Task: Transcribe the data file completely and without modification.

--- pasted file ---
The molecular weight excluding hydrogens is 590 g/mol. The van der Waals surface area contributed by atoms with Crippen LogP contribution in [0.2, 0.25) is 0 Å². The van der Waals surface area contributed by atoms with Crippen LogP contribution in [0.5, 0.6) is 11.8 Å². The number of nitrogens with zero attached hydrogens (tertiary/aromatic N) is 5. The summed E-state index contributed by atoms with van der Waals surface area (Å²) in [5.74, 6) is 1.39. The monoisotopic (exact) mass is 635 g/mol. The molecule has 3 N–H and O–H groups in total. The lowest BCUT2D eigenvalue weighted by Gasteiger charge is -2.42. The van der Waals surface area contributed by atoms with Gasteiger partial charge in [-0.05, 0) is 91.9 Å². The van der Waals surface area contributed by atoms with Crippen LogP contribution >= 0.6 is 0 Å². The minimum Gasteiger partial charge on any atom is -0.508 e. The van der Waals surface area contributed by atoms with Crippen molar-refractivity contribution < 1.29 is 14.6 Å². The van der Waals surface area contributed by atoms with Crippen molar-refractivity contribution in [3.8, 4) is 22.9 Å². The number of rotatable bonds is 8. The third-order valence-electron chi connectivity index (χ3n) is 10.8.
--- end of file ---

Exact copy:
The molecular weight excluding hydrogens is 590 g/mol. The van der Waals surface area contributed by atoms with Crippen LogP contribution in [0.2, 0.25) is 0 Å². The van der Waals surface area contributed by atoms with Crippen LogP contribution in [0.5, 0.6) is 11.8 Å². The number of nitrogens with zero attached hydrogens (tertiary/aromatic N) is 5. The summed E-state index contributed by atoms with van der Waals surface area (Å²) in [5.74, 6) is 1.39. The monoisotopic (exact) mass is 635 g/mol. The molecule has 3 N–H and O–H groups in total. The lowest BCUT2D eigenvalue weighted by Gasteiger charge is -2.42. The van der Waals surface area contributed by atoms with Gasteiger partial charge in [-0.05, 0) is 91.9 Å². The van der Waals surface area contributed by atoms with Crippen LogP contribution >= 0.6 is 0 Å². The minimum Gasteiger partial charge on any atom is -0.508 e. The van der Waals surface area contributed by atoms with Crippen molar-refractivity contribution < 1.29 is 14.6 Å². The van der Waals surface area contributed by atoms with Crippen molar-refractivity contribution in [3.8, 4) is 22.9 Å². The number of rotatable bonds is 8. The third-order valence-electron chi connectivity index (χ3n) is 10.8.